Monthly Archives: January 2020

An Ode to Coffee Time

Standard

Parkdale’s Coffee Time is closing this week. While it may seem strange to have an emotional attachment to a B-list coffee franchise location… I do. It’s not just that Coffee Time’s closure smacks of gentrification (the pricing-out of affordable food/drink options, along with affordable housing options), which it does. Coffee Time was more than just a divey coffee shop. Here are a few reasons why:

Because it was a second (often only) living room for many Parkdalians.

Because it still had a glassed-walled section that used to be a smoker’s room, a good twenty years after smoking in public places was banned.

Because The Dale was allowed to host its (sometimes rowdy) Tuesday night Bible study in the aforementioned smoker’s room for a couple of years (until it was finally renovated).

Because The Dale was always allowed to sing Christmas carols (sometimes quite off-key) inside the store, during our annual carolling-around-Parkdale night.

Because the staff let us play Pictionary, Hangman, Charades, and/or Twenty Questions on the third Tuesday of every month, during our “taking a break from Bible study to just hang out” night.

Because it was a regular stop on our Wednesday night outreach walks, because we knew that our folks from The Dale found it to be a welcoming and non-judgemental space to spend a few hours out of the cold.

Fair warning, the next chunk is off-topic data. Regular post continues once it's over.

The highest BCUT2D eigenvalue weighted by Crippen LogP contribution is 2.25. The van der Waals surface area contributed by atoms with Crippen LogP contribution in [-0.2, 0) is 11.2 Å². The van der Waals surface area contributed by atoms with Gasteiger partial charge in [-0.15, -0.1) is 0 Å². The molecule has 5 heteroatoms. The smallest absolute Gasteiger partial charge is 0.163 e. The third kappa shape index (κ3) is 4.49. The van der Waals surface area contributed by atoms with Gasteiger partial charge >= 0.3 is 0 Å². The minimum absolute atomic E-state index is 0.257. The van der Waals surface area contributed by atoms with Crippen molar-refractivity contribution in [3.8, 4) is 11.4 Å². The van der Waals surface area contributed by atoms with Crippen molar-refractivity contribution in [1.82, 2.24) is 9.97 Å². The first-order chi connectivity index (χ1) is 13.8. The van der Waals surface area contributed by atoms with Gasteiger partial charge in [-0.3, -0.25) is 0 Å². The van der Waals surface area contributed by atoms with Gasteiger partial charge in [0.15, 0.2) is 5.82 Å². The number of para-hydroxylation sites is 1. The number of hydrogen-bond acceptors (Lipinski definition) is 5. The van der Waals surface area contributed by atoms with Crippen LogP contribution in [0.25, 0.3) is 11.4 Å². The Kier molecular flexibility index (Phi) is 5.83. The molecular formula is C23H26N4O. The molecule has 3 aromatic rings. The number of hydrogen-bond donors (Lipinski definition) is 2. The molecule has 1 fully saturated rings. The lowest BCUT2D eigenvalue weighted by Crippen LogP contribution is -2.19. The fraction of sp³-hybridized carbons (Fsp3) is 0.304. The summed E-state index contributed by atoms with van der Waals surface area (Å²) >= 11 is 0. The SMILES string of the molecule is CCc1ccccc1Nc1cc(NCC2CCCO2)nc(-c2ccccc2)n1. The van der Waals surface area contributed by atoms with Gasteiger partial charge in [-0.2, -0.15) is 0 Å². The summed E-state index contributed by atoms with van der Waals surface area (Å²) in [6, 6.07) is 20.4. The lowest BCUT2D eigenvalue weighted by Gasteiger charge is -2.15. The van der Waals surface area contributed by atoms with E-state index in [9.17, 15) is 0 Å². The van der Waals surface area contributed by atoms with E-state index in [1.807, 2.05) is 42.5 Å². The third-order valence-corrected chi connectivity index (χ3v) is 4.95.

Thanks for everything, Coffee Time. You’ll be missed.

Screenshot 2020-01-26 at 10.52.27 AM

Stories

Standard

Last week we held another memorial at The Dale. This one was for a woman named Mary Patterson, also known on the streets of Parkdale as “Irish Mary”. She had a large personality, and considered herself to be a sort of den mother to her crew of friends. She would never hesitate to let you know what she really thought, and was so generous that she would give you the shirt off her back if she thought you needed it more than she did.

I didn’t know Mary very well; I learned most of what I’ve just written about her during the story-sharing time at her memorial. This element of Dale memorials (sharing stories about the person who has passed away) is crucial. We leave lots of time for it, and believe that it’s one of the most important things that we can do as a community. Stories matter.

As Thomas King puts it, “the truth about stories is that that’s all we are.” We honour the lives of our friends by telling and re-telling the stories of who they were and who they continue to be to us.

I’ve been reading a book recently called In the Shelter: finding a home in the world, by Padraig O Tuama. He, too, writes about stories, and how they can either create shelters for us, or cast shadows over us. Stories matter.

I’ve included parts of a poem from this book below, that I interpret to be a conversation between a human and the Divine.

And I said to him:

Are there answers to all of this?

And he said:

The answer is in a story

and the story is being told.

And I said:

But there is so much pain

And she answered, plainly:

Pain will happen.

The answer is in the story

and the story isn’t finished.

– Padraig O Tuama

We are part of the Big Story of God’s love for the world, and the story isn’t finished. Our little stories can and do weave their way into this Big Story; Mary’s stories, my stories, your stories.